Improving multi-modal planning and shared use of infrastructure.

Improved mobility requires a range of options for moving people and goods. As concepts of mobility evolve, research is needed to understand how people and firms make mode choices so that we can design better multi-modal systems. Research should examine how...

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People on e-scooters

The National Institute for Transportation & Communities (NITC) research consortium, led by Portland State University, has awarded $1.035 million in total funding for ten research projects spanning five universities. This year we focused funding on micromobility, traffic, meeting the transportation needs of underserved populations and people with disabilities, and the intersection of transportation and housing.

Led by Reid Ewing of the University of Utah, Nicole Iroz-Elardo and Arlie Adkins of the University of Arizona
 
Led by Yao-Jan Wu of the University of Arizona, Xianfeng Yang of the University of Utah and Sirisha Kothuri of Portland State University
This multi-university collaboration builds upon previous research led by Yao-Jan Wu in multi-modal traffic monitoring, as well as...
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Pedestrians cross near a light rail amid mixed-use development

The National Institute for Transportation and Communities (NITC) program has released its 2019 general research request for proposals. Faculty at NITC's partner universities* are invited to submit abstracts by March 29, 2019.


Through funding provided by the U.S. DOT, we will award up to $1,000,000 to research projects that support NITC’s theme: improving mobility of people and goods to build strong communities. Our theme includes a few key topics:

  • Increasing access to opportunities
  • Improving multi-modal planning and shared use of infrastructure
  • Advancing innovation and smart cities
  • Developing data, models, and tools

2019 RESEARCH PRIORITIES

The NITC Advisory Board has provided input into several research priorities that relate to multimodal transportation data and the transportation-land use-housing connection. NITC is prioritizing the funding of proposals that directly addresses research questions related to:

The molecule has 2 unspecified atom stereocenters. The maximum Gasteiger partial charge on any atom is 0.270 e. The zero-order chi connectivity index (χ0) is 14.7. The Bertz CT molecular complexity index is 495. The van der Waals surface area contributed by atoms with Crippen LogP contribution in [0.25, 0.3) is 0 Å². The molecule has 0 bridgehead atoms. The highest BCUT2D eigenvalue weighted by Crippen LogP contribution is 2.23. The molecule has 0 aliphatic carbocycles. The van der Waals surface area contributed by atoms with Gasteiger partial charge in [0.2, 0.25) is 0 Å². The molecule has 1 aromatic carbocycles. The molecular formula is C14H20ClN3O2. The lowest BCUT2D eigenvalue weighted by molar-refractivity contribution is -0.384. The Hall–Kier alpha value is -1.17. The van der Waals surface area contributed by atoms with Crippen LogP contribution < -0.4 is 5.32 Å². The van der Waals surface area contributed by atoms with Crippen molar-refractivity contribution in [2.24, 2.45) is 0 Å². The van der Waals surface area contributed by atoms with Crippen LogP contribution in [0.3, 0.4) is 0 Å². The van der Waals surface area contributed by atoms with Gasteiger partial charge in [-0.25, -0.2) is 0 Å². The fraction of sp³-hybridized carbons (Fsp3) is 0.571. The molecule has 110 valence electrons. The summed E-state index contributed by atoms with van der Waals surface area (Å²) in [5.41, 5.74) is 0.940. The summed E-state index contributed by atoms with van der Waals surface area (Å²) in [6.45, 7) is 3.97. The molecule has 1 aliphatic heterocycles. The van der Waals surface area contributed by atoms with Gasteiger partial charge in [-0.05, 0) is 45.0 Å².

Developing Data, Models and Tools. Agencies are confronting a plethora of new mobility options along with new data sources to support transportation research, planning, and analysis. Several priority research areas have been identified to increase understanding: 

  • Collection of multimodal data...
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Image of a street with cars

The National Institute for Transportation & Communities (NITC) research consortium, led by Portland State University, has awarded $926,000 in total funding for eleven research projects spanning five universities.

The General Research grant is NITC's flagship grant. Annually, we fund general research through a competitive, peer-reviewed RFP process for projects ($30,000 - $150,000) consistent with our theme of improving the mobility of people and goods to build strong communities.

Four of these new projects involve multi-university collaboration, and seven are advancing the transportation knowledge base by building upon an existing body of research. The new group of projects will help lead the deployment of innovative new technologies and practices to improve the safety and performance of transportation systems:

Led by Liming Wang of Portland State University with co-investigator Yao-Jan Wu of the University of Arizona
This multi-university collaboration expands upon previous research by Liming Wang,...
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The National Institute for Transportation and Communities program (NITC) has selected its latest round of general research projects. The NITC executive committee chose to fund six projects out of the 22 proposals submitted.

The new projects feature principal investigators from five of NITC’s partner schools: the University of Arizona, the University of Oregon, the Oregon Institute of Technology, Portland State University and the University of Utah. Two projects involve collaboration between universities.

Each of the selected proposals advances NITC’s core theme of improving mobility of people and goods to build strong communities: